• DC Crew

Long Overdue Legal Relief on the Way to Californians Convicted for Cannabis

Updated: Aug 24, 2018



In some huge news from the California state capital, on Wednesday lawmakers there approved a proposed bill that would force state prosecutors to erase or reduce tens, or even hundreds, of thousands of cannabis-related criminal convictions dating all the way back to 1972.


The bill passed easily through the state Senate with a bipartisan vote of 22-8 and now goes to Governor Brown’s desk for one last signature.


The California state Department of Justice estimates that as many as 220,000 Cali residents with a lingering cannabis conviction will then be eligible to have their record cleared of that conviction in a move that many consider to be long overdue.


Even before states like California, Colorado, Washington, and a growing list of others legalized the recreational use of weed, many of them had followed Cali’s lead of establishing highly successful medical marijuana programs. Those MMJ programs saw so many people legally (or quasi-legally) getting paid off of the very same plant that had ruined so many other people’s lives that it begged the questions: how can that be fair and what are we going to do about it?


Well, for all of its flaws, and there were many from its very introduction, Proposition 64 in California had a few potential bright spots. One of which was some language, vague as it was, about this very subject.


Prop 64 eliminated certain pot-related crimes from the police playbook altogether and was supposed to work retroactively – meaning if you had been busted for one of those crimes before 2016 when Prop 64 was voted in, you could be eligible to have your criminal record cleaned up.


The problem has been that there was no mechanism for those with cannabis convictions to easily or affordably work the legal system enough to flex these new rules IF they even knew of the new rules.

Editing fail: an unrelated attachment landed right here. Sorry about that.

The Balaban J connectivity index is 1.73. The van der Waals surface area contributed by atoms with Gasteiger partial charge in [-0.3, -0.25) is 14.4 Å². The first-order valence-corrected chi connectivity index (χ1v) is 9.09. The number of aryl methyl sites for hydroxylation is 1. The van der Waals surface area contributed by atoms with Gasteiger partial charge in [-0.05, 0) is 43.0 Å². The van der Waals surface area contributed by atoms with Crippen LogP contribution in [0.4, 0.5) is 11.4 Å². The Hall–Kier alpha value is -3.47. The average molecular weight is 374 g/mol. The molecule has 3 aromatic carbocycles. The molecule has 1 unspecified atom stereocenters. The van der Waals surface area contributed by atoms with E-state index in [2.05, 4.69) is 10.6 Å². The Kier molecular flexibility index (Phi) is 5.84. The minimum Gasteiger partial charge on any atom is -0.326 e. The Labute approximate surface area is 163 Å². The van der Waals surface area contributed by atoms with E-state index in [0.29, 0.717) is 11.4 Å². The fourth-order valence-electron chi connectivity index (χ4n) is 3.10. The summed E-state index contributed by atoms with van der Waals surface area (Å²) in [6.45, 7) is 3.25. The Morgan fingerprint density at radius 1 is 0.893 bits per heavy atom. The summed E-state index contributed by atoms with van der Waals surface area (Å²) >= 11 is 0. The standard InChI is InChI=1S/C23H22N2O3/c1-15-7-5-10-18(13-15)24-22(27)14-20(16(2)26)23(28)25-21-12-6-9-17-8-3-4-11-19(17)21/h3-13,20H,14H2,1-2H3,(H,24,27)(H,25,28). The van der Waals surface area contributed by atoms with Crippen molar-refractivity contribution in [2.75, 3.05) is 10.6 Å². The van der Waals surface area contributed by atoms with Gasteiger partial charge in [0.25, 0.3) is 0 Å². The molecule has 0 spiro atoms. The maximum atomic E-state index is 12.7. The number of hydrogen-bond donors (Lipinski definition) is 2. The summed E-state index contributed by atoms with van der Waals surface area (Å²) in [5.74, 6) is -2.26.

This week’s bill, introduced by Democratic Assemblyman Rob Bonta who represents parts of Oakland, California, will force the state’s Dept. of Justice to review ALL cannabis cases dated between 1972 and 2016 and create a list of those potentially eligible for reduction or outright deletion.


The DOJ has until July 1st of next year to compile that list which could contain nearly a quarter million names.


Then, state prosecutors will be given a full year – until July 2020 – to review and challenge any names on the list that they choose to. Odds are, that will be a short fight as the state does not have the resources or the will to keep locking people up over dimebags.


Having a misdemeanor cannabis conviction can be life-altering, and never in a good way. It can affect your housing situation, your employment situation, your benefits if you are a veteran or on any sort of public assistance, and more. This bill, once signed by Gov. Brown, will provide relief for these folks.


Non-violent, felony convictions for possession or distribution of under an ounce of cannabis are eligible for reductions to misdemeanors, which can also vastly improve the quality of life of anyone saddled with a bogus weed felony. For example, those eligible for a reduction on their record could then potentially be eligible to legally own a firearm, or vote in certain elections.


The importance of this new law cannot be overstated!


IT’S A HUGE DEAL!


We must always remember: Decriminalization is not legalization, and even legalization is dreadfully incomplete if we leave behind the convicted weed warriors who blazed the path that we are all following today.



WHAT NEXT? Clearly, this is going to be a long, drawn-out bureaucratic process that will not have many answers until the summer of 2020. Until then, follow this story as closely as you can if you feel that you or a loved one could be impacted by the inevitable results. As the story develops, Disorderly Conduction will be there to keep you up to date.

© 2014 by Disorderly Conduction.

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